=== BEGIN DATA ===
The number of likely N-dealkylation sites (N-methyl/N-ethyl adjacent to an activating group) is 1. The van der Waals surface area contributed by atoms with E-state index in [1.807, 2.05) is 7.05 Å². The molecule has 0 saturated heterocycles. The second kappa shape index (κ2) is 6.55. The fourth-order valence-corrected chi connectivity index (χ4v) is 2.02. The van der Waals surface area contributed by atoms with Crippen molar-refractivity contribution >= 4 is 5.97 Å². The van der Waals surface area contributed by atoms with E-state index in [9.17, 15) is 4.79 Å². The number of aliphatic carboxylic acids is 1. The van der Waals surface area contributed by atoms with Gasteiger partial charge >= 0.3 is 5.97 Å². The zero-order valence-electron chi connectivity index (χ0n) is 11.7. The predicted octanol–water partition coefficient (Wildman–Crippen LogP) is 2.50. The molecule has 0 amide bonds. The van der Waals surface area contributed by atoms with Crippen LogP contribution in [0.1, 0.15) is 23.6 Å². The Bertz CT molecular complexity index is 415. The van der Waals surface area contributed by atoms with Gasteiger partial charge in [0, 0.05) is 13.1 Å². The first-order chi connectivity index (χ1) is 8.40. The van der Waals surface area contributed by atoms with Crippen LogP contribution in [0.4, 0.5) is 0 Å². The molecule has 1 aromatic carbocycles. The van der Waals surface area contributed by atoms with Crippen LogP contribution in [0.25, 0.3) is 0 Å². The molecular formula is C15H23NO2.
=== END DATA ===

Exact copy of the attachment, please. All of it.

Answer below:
The number of likely N-dealkylation sites (N-methyl/N-ethyl adjacent to an activating group) is 1. The van der Waals surface area contributed by atoms with E-state index in [1.807, 2.05) is 7.05 Å². The molecule has 0 saturated heterocycles. The second kappa shape index (κ2) is 6.55. The fourth-order valence-corrected chi connectivity index (χ4v) is 2.02. The van der Waals surface area contributed by atoms with Crippen molar-refractivity contribution >= 4 is 5.97 Å². The van der Waals surface area contributed by atoms with E-state index in [9.17, 15) is 4.79 Å². The number of aliphatic carboxylic acids is 1. The van der Waals surface area contributed by atoms with Gasteiger partial charge >= 0.3 is 5.97 Å². The zero-order valence-electron chi connectivity index (χ0n) is 11.7. The predicted octanol–water partition coefficient (Wildman–Crippen LogP) is 2.50. The molecule has 0 amide bonds. The van der Waals surface area contributed by atoms with Crippen LogP contribution in [0.1, 0.15) is 23.6 Å². The Bertz CT molecular complexity index is 415. The van der Waals surface area contributed by atoms with Gasteiger partial charge in [0, 0.05) is 13.1 Å². The first-order chi connectivity index (χ1) is 8.40. The van der Waals surface area contributed by atoms with Crippen LogP contribution in [0.4, 0.5) is 0 Å². The molecule has 1 aromatic carbocycles. The van der Waals surface area contributed by atoms with Crippen LogP contribution in [0.25, 0.3) is 0 Å². The molecular formula is C15H23NO2.